Pump Shutoff Cuts Nighttime Lows
Research news from the American Diabetes Association 73rd Scientific Sessions, June 21–25, 2013
Americans with diabetes may be a step closer to a closed-loop artificial pancreas system. Researchers assigned 250 people with type 1 diabetes and nighttime hypoglycemia to use a MiniMed Paradigm Real-Time Revel insulin pump, which incorporates a continuous glucose monitor (CGM), or the MiniMed Paradigm Veo, an insulin pump plus CGM that suspends insulin delivery for up to two hours when glucose levels trend down toward or drop below the hypoglycemia threshold. (The Veo is already available in many countries; a similar system, the MiniMed 530G, is awaiting Food and Drug Administration approval.) At the end of the three-month study, compared with participants whose pumps didn't automatically shut off, those using the Veo had reduced the number of nighttime lows by 31.8 percent and slashed the severity and duration of overnight lows by 37.5 percent. A1C (a measure of average blood glucose levels for the past two to three months) remained unchanged for both groups.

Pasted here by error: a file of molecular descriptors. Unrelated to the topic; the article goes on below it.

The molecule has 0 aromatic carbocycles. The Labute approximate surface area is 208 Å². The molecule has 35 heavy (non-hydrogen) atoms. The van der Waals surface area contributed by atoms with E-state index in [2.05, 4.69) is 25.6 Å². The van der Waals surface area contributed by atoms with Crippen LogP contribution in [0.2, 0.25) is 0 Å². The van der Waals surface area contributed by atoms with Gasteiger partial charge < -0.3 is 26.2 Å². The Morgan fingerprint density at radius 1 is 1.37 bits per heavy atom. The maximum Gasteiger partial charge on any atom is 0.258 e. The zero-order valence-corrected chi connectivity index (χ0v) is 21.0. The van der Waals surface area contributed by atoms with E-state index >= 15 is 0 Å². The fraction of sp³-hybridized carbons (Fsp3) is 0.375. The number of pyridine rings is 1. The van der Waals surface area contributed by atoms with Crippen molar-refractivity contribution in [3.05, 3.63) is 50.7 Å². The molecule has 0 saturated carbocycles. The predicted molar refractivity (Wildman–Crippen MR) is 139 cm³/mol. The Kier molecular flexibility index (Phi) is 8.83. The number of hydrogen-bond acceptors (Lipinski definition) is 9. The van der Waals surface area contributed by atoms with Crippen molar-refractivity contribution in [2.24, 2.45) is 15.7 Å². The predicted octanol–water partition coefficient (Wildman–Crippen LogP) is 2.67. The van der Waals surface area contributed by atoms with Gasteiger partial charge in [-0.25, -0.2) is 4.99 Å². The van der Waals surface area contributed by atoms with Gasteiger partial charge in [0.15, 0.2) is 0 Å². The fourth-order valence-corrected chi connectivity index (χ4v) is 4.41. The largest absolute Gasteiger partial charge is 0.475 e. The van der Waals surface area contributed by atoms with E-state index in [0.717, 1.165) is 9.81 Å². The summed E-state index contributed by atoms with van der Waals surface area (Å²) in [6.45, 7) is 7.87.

Source: The New England Journal of Medicine, published online June 22, 2013